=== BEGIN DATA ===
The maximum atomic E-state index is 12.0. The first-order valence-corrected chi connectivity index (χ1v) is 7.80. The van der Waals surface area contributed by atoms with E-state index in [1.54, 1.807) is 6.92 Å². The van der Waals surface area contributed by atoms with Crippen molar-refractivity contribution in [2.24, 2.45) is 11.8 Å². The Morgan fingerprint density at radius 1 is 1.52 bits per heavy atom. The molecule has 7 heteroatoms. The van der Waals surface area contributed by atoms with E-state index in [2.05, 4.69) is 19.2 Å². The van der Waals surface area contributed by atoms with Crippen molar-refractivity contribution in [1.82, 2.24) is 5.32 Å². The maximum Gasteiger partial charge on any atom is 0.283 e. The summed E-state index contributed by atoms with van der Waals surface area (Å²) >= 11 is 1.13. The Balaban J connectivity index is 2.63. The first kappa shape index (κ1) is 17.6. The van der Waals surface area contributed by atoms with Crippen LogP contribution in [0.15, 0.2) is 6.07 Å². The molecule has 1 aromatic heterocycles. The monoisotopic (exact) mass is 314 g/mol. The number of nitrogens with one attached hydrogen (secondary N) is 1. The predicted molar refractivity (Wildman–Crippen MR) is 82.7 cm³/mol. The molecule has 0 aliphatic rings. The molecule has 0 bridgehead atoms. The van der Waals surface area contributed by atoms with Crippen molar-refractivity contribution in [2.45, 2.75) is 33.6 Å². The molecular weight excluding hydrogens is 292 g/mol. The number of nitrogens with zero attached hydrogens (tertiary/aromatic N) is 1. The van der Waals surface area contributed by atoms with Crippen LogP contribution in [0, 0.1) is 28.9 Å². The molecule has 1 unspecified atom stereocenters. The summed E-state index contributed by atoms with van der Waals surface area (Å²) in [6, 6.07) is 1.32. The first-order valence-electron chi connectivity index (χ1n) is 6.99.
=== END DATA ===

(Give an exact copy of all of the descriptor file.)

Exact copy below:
The maximum atomic E-state index is 12.0. The first-order valence-corrected chi connectivity index (χ1v) is 7.80. The van der Waals surface area contributed by atoms with E-state index in [1.54, 1.807) is 6.92 Å². The van der Waals surface area contributed by atoms with Crippen molar-refractivity contribution in [2.24, 2.45) is 11.8 Å². The Morgan fingerprint density at radius 1 is 1.52 bits per heavy atom. The molecule has 7 heteroatoms. The van der Waals surface area contributed by atoms with E-state index in [2.05, 4.69) is 19.2 Å². The van der Waals surface area contributed by atoms with Crippen molar-refractivity contribution in [1.82, 2.24) is 5.32 Å². The maximum Gasteiger partial charge on any atom is 0.283 e. The summed E-state index contributed by atoms with van der Waals surface area (Å²) >= 11 is 1.13. The Balaban J connectivity index is 2.63. The first kappa shape index (κ1) is 17.6. The van der Waals surface area contributed by atoms with Crippen LogP contribution in [0.15, 0.2) is 6.07 Å². The molecule has 1 aromatic heterocycles. The monoisotopic (exact) mass is 314 g/mol. The number of nitrogens with one attached hydrogen (secondary N) is 1. The predicted molar refractivity (Wildman–Crippen MR) is 82.7 cm³/mol. The molecule has 0 aliphatic rings. The molecule has 0 bridgehead atoms. The van der Waals surface area contributed by atoms with Crippen molar-refractivity contribution in [2.45, 2.75) is 33.6 Å². The molecular weight excluding hydrogens is 292 g/mol. The number of nitrogens with zero attached hydrogens (tertiary/aromatic N) is 1. The van der Waals surface area contributed by atoms with Crippen LogP contribution in [0, 0.1) is 28.9 Å². The molecule has 1 unspecified atom stereocenters. The summed E-state index contributed by atoms with van der Waals surface area (Å²) in [6, 6.07) is 1.32. The first-order valence-electron chi connectivity index (χ1n) is 6.99.